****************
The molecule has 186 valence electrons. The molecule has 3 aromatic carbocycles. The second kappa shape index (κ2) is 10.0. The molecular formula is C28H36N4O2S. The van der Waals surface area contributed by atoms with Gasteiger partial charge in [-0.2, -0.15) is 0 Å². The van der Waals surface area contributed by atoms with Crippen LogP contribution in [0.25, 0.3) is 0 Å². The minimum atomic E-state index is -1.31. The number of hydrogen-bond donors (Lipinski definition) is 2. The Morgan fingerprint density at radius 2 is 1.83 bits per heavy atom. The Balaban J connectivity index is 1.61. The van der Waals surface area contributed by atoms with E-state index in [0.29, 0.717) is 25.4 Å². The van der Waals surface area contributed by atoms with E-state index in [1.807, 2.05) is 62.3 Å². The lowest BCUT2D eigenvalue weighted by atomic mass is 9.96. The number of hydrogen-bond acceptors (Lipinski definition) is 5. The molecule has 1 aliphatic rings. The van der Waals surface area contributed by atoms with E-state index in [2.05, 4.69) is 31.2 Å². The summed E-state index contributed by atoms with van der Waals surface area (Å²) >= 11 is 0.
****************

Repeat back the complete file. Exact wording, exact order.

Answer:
The molecule has 186 valence electrons. The molecule has 3 aromatic carbocycles. The second kappa shape index (κ2) is 10.0. The molecular formula is C28H36N4O2S. The van der Waals surface area contributed by atoms with Gasteiger partial charge in [-0.2, -0.15) is 0 Å². The van der Waals surface area contributed by atoms with Crippen LogP contribution in [0.25, 0.3) is 0 Å². The minimum atomic E-state index is -1.31. The number of hydrogen-bond donors (Lipinski definition) is 2. The Morgan fingerprint density at radius 2 is 1.83 bits per heavy atom. The Balaban J connectivity index is 1.61. The van der Waals surface area contributed by atoms with E-state index in [0.29, 0.717) is 25.4 Å². The van der Waals surface area contributed by atoms with E-state index in [1.807, 2.05) is 62.3 Å². The lowest BCUT2D eigenvalue weighted by atomic mass is 9.96. The number of hydrogen-bond acceptors (Lipinski definition) is 5. The molecule has 1 aliphatic rings. The van der Waals surface area contributed by atoms with E-state index in [2.05, 4.69) is 31.2 Å². The summed E-state index contributed by atoms with van der Waals surface area (Å²) >= 11 is 0.